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Catamount Community Radio - September 16, 2012

Usually, when I do my Sunday morning show, I have the whole studio to myself ... but today it was a veritable hive of activity. There was a time when that would have bothered me, but no longer. Today Kevin, the program manager, inaugurated his new NASCAR talk show, "Go, or Go Home." It airs right after my show, so I had him on for a bit to plug his show.

I jumped into the time machine and set the dial for 1922. That's the year that James Joyce's Ulysses was first published in its entirety, and TS Eliot's "Wasteland" too, for your edification.

The winter evening settles down
With smells of steaks in passageways.
Six o'clock.
The burnt-out ends of smoky days.
And now a gusty shower wraps
The grimy scraps
Of withered leaves about your feet
And newspapers from vacant lots;
The showers beat
On broken blinds and chimney-pots,
And at the corner of the street
A lonely cab-horse steams and stamps.
And then the lighting of the lamps.

The morning comes to consciousness
Of faint stale smells of beer
From the sawdust-trampled street
With all its muddy feet that press
To early coffee-stands.
With other masquerades
That time resumes,
One thinks of all the hands
That are raising dingy shades
In a thousand furnished rooms.

That's not from the Wasteland, but rather from one of Eliot's earlier poems, but I like it. The Wasteland has old chestnuts like the whimper and the bang business, and the april is the cruelest month bit.

So anyway, it's 1922, and the place is Chicago. I'll let Chris, of Locust St.fame tell you the story of one Husk O'Hare:

"Husk O'Hare was a promoter and a hustler as much as he was a bandleader. He grew up in Chicago's West Side (his real name was Anderson O'Hare, but as he was a chubby guy, "Husk" soon stuck), served in the Army during the war and by 1920 was working with another promoter, Sol Weisner, to try to corner the growing Chicago jazz market. At their peak, O'Hare and Weisner were booking as many as 42 different bands at once. O'Hare had a taste for self-promotion (most notably in the large flashing sign he had installed on the roof of his Monroe St. office), and soon started running his own bands--Husk O'Hare's Campus Serenaders, Husk O'Hare and His Greatest Band or, as featured here, Husk O'Hare's Super Orchestra of Chicago.

His main requirement for his players was that they be young and willing to work often and cheap. Many jazz players grew to resent O'Hare, who had a habit of being named bandleader of sessions he had only booked (The New Orleans Rhythm Kings formed out of a group of disgruntled O'Hare players (see below)) but O'Hare wasn't a fraud--he had a legitimate taste for jazz, and likely was the person who sold Gennett Records on taking on the King Oliver band and its new trumpeter, Louis Armstrong.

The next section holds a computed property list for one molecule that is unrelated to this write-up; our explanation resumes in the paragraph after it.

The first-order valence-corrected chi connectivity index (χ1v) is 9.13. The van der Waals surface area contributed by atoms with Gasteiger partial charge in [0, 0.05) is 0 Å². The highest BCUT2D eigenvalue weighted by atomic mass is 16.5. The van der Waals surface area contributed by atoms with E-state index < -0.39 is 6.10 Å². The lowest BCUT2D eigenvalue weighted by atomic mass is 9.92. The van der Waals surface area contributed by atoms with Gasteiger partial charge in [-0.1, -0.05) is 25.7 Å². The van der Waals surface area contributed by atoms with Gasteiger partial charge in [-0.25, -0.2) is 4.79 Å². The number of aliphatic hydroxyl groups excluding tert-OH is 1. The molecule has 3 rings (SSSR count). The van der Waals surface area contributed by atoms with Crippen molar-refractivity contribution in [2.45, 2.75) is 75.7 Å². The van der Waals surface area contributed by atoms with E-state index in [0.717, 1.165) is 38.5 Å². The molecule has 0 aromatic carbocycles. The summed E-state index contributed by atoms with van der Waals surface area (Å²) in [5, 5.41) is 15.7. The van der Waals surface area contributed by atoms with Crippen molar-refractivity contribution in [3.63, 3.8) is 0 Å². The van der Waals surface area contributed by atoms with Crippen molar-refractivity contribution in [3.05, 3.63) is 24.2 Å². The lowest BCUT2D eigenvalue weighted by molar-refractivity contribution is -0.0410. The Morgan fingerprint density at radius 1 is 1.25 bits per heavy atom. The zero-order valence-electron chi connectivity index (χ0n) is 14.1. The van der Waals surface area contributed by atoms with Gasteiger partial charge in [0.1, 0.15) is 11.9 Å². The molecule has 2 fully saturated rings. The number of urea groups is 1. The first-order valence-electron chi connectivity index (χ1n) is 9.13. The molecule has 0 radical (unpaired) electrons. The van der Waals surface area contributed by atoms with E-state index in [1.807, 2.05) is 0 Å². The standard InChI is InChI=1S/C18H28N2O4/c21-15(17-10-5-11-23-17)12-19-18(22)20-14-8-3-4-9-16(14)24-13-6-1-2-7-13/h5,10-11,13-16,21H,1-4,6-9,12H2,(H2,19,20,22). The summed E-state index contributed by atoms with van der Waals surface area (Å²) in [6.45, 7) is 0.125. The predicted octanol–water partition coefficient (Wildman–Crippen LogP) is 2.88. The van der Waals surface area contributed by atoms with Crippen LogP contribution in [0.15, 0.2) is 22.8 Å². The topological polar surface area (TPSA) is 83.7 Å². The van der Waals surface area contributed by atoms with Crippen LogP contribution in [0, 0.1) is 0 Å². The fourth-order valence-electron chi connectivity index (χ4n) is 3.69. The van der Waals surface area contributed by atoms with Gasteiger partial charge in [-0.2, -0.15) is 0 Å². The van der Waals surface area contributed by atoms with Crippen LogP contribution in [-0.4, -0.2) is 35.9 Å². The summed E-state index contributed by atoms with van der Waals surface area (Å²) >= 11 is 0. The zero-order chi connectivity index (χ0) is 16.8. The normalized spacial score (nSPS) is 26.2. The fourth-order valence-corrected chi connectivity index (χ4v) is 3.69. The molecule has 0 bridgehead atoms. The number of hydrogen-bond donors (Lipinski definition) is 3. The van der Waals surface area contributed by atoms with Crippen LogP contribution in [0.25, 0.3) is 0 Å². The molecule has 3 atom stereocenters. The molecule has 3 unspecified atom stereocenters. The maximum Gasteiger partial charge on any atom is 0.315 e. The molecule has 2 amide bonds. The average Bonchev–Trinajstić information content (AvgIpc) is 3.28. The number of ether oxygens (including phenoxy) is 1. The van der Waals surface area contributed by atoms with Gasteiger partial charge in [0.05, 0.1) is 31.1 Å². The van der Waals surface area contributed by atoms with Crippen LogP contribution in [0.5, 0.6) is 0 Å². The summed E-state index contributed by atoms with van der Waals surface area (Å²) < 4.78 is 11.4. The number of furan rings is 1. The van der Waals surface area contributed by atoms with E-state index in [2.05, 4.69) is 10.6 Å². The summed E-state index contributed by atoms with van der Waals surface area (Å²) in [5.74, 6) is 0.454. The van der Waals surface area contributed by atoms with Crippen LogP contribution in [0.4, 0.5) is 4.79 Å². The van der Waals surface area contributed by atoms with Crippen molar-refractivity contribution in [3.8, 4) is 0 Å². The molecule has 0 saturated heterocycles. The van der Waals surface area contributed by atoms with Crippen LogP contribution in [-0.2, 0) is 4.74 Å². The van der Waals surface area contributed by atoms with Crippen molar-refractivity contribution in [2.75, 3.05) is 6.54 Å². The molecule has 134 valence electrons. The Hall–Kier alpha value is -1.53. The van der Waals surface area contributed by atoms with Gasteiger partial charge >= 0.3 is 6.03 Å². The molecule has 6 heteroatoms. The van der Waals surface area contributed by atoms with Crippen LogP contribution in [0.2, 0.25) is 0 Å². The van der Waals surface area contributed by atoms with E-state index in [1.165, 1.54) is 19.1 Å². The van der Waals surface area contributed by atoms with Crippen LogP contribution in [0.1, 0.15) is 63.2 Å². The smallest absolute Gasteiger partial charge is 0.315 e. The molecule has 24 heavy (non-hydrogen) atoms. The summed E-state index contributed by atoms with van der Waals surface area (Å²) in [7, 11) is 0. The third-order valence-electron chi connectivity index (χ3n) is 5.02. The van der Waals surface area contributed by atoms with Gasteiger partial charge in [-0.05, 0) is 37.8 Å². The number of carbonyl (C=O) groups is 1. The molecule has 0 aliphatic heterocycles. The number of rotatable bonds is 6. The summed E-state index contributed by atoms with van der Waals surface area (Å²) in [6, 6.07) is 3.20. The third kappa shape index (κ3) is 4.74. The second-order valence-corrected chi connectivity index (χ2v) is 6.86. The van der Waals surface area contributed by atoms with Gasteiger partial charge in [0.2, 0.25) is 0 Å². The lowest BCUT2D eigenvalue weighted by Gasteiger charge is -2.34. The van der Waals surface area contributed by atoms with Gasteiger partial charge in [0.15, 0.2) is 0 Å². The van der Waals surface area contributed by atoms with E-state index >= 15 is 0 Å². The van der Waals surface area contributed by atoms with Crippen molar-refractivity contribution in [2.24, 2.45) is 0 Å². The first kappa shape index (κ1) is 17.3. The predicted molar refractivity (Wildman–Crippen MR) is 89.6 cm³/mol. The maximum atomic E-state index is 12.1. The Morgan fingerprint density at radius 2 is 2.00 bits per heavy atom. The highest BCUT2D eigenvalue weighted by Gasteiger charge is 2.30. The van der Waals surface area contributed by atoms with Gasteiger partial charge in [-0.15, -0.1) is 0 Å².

Chris also tells the story of the Friars Society Orchestra's recording of "Tiger Rag" from the same year:

"O'Hare wound up credited as an arranger on the Friars Society Orchestra recording of "Tiger Rag," though O'Hare apparently was nowhere near the studio at the time. Friars Orchestra would soon change its name to the New Orleans Rhythm Kings and become one of the essential jazz bands of the early '20s--its members included the Sicilian clarinet player Leon Roppolo, who would sometimes hurl his clarinet against the wall during a gig when he got in a temper."

I followed up this tune with the 3 Cohens recent version of the tune. I wonder if any listeners were doing the Charleston right across the kitchen floor to that mess!

I played Ivie Anderson, who was the featured vocalist for the Ellington orchestra for some years, do "Truckin'" Here's Rex Stewart, reminiscing (in tempo?) about Anderson:

“The magic of Ivie was in her personality. Her voice wasn’t great, but the moods she projected were fantastic. She did the serious songs in a way to make you weep. And she also did … comedy duets with [Sonny] Greer … which she carried off with all the aplomb of a grand duchess … Offstage our Miss Anderson was another person entirely, bossing the poker game, cussing out Ellington, playing practical jokes or giving some girl advice about love and life. Then sometimes she would sit very quietly, stoically battling the asthsma which took her from us.”

All this and more. Catamount Community Radio, Sunday mornings 10-12 (ET) on WWCU-FM.

1. Manu Dbango – Fleur de marigot
2. Dave Douglas - Woman at Point Zero
3. Coleman Hawkins – The Sheik of Araby
4. Nick Lowe – House for Sale
5. Bruce Springsteen – Teenth Avenue Freeze-out
6. Billie Holiday – Why Was I Born?
7. Toumani Diabati’s Symetrical Orchestra –Single
8. Husk O’Hare’s Super Orchestra of Chicago - San
9. Friars Cociety Orchestra – Tiger Rag
10. 3 Cohens – Tiger Rag
11. Paul Motian w/ Chris Potter – Be Careeful, It’s my Heart
12. Charles Brown – I’ll Get Along Somehow
13. Tony Allen – Progress
14. Dizzy Gillespie & Charlie Parker – My Melancholy Baby
15. Cannonball Adderley – Surrey with a Fringe on Top
16. Tony Malaby w/ Paul Motian – What is this Thing Called Love
17. Aaron Neville – A Hard Nut to Crack
18. Duke Ellington – Caravan
19. DJ Smash – Remix of Dizzy Gillespie’s Caravan
20. Ivie Anderson – Truckin’
21. Larry Goldidngs – This Guy’s in Love with You
22. The Mighty Terror & his Calypsonians – TV Calypso
23. Freddy King – The Bossa Nova Watusi Twist
24. Jimmie Rodgers – In the Jailhouse Now
25. Duke Ellington – Jubilesta
26. Hortense Ellis & Johnny Clarke – This is my Story
27. Anat Cohen – You Never Told me that You Care
28. Sugar Pie DeSantos – Go Go Power
29. John Coltrane – Why Was I Born?

Charles Brown

Anat Cohen



May 2019



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